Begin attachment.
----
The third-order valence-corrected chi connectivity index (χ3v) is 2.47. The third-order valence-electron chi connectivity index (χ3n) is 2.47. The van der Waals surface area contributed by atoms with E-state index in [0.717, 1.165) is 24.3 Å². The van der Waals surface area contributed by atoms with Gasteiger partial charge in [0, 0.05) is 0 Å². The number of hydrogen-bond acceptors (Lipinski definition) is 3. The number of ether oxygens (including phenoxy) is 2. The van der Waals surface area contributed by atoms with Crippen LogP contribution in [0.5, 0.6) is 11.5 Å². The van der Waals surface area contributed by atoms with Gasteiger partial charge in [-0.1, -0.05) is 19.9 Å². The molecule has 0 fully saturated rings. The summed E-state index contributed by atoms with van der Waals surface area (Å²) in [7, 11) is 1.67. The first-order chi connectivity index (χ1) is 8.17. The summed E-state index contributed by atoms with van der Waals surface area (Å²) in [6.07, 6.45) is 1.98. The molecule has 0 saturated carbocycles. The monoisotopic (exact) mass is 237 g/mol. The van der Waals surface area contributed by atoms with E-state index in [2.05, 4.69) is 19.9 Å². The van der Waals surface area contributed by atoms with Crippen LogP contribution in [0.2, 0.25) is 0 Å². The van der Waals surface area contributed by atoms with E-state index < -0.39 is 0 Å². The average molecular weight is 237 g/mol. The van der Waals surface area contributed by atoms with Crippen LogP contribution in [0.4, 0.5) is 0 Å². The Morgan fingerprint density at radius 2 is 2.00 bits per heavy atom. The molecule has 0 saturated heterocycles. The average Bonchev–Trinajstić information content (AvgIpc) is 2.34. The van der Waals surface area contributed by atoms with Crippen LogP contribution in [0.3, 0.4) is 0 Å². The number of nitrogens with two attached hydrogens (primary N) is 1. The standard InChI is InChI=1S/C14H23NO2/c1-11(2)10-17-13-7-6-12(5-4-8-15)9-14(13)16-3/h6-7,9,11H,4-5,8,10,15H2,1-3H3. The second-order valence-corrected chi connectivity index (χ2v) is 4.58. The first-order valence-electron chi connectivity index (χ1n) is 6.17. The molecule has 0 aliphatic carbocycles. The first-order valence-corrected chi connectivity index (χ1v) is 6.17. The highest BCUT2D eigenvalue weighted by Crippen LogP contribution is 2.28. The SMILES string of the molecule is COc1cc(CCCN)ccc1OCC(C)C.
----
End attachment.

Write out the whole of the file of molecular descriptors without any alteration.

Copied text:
The third-order valence-corrected chi connectivity index (χ3v) is 2.47. The third-order valence-electron chi connectivity index (χ3n) is 2.47. The van der Waals surface area contributed by atoms with E-state index in [0.717, 1.165) is 24.3 Å². The van der Waals surface area contributed by atoms with Gasteiger partial charge in [0, 0.05) is 0 Å². The number of hydrogen-bond acceptors (Lipinski definition) is 3. The number of ether oxygens (including phenoxy) is 2. The van der Waals surface area contributed by atoms with Crippen LogP contribution in [0.5, 0.6) is 11.5 Å². The van der Waals surface area contributed by atoms with Gasteiger partial charge in [-0.1, -0.05) is 19.9 Å². The molecule has 0 fully saturated rings. The summed E-state index contributed by atoms with van der Waals surface area (Å²) in [7, 11) is 1.67. The first-order chi connectivity index (χ1) is 8.17. The summed E-state index contributed by atoms with van der Waals surface area (Å²) in [6.07, 6.45) is 1.98. The molecule has 0 saturated carbocycles. The monoisotopic (exact) mass is 237 g/mol. The van der Waals surface area contributed by atoms with E-state index in [2.05, 4.69) is 19.9 Å². The van der Waals surface area contributed by atoms with Crippen LogP contribution in [0.2, 0.25) is 0 Å². The van der Waals surface area contributed by atoms with E-state index < -0.39 is 0 Å². The average molecular weight is 237 g/mol. The van der Waals surface area contributed by atoms with Crippen LogP contribution in [0.4, 0.5) is 0 Å². The Morgan fingerprint density at radius 2 is 2.00 bits per heavy atom. The molecule has 0 saturated heterocycles. The average Bonchev–Trinajstić information content (AvgIpc) is 2.34. The van der Waals surface area contributed by atoms with Crippen LogP contribution in [0.3, 0.4) is 0 Å². The number of nitrogens with two attached hydrogens (primary N) is 1. The standard InChI is InChI=1S/C14H23NO2/c1-11(2)10-17-13-7-6-12(5-4-8-15)9-14(13)16-3/h6-7,9,11H,4-5,8,10,15H2,1-3H3. The second-order valence-corrected chi connectivity index (χ2v) is 4.58. The first-order valence-electron chi connectivity index (χ1n) is 6.17. The molecule has 0 aliphatic carbocycles. The first-order valence-corrected chi connectivity index (χ1v) is 6.17. The highest BCUT2D eigenvalue weighted by Crippen LogP contribution is 2.28. The SMILES string of the molecule is COc1cc(CCCN)ccc1OCC(C)C.